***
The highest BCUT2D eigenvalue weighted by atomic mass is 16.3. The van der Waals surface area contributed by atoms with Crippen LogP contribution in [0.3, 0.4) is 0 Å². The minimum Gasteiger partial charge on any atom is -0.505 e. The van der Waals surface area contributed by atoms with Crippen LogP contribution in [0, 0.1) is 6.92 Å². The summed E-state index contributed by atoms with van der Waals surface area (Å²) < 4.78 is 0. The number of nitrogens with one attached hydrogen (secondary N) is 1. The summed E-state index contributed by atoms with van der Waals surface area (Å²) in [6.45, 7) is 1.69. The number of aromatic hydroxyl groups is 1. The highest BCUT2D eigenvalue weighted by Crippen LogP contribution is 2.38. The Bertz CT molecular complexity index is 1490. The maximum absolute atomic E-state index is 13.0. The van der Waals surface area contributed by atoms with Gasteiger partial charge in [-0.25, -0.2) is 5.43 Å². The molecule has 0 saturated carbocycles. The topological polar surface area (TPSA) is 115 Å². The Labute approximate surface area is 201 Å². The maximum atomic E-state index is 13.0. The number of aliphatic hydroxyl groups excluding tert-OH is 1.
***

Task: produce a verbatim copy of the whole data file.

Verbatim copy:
The highest BCUT2D eigenvalue weighted by atomic mass is 16.3. The van der Waals surface area contributed by atoms with Crippen LogP contribution in [0.3, 0.4) is 0 Å². The minimum Gasteiger partial charge on any atom is -0.505 e. The van der Waals surface area contributed by atoms with Crippen LogP contribution in [0, 0.1) is 6.92 Å². The summed E-state index contributed by atoms with van der Waals surface area (Å²) < 4.78 is 0. The number of nitrogens with one attached hydrogen (secondary N) is 1. The summed E-state index contributed by atoms with van der Waals surface area (Å²) in [6.45, 7) is 1.69. The number of aromatic hydroxyl groups is 1. The highest BCUT2D eigenvalue weighted by Crippen LogP contribution is 2.38. The Bertz CT molecular complexity index is 1490. The maximum absolute atomic E-state index is 13.0. The van der Waals surface area contributed by atoms with Gasteiger partial charge in [-0.25, -0.2) is 5.43 Å². The molecule has 0 saturated carbocycles. The topological polar surface area (TPSA) is 115 Å². The Labute approximate surface area is 201 Å². The maximum atomic E-state index is 13.0. The number of aliphatic hydroxyl groups excluding tert-OH is 1.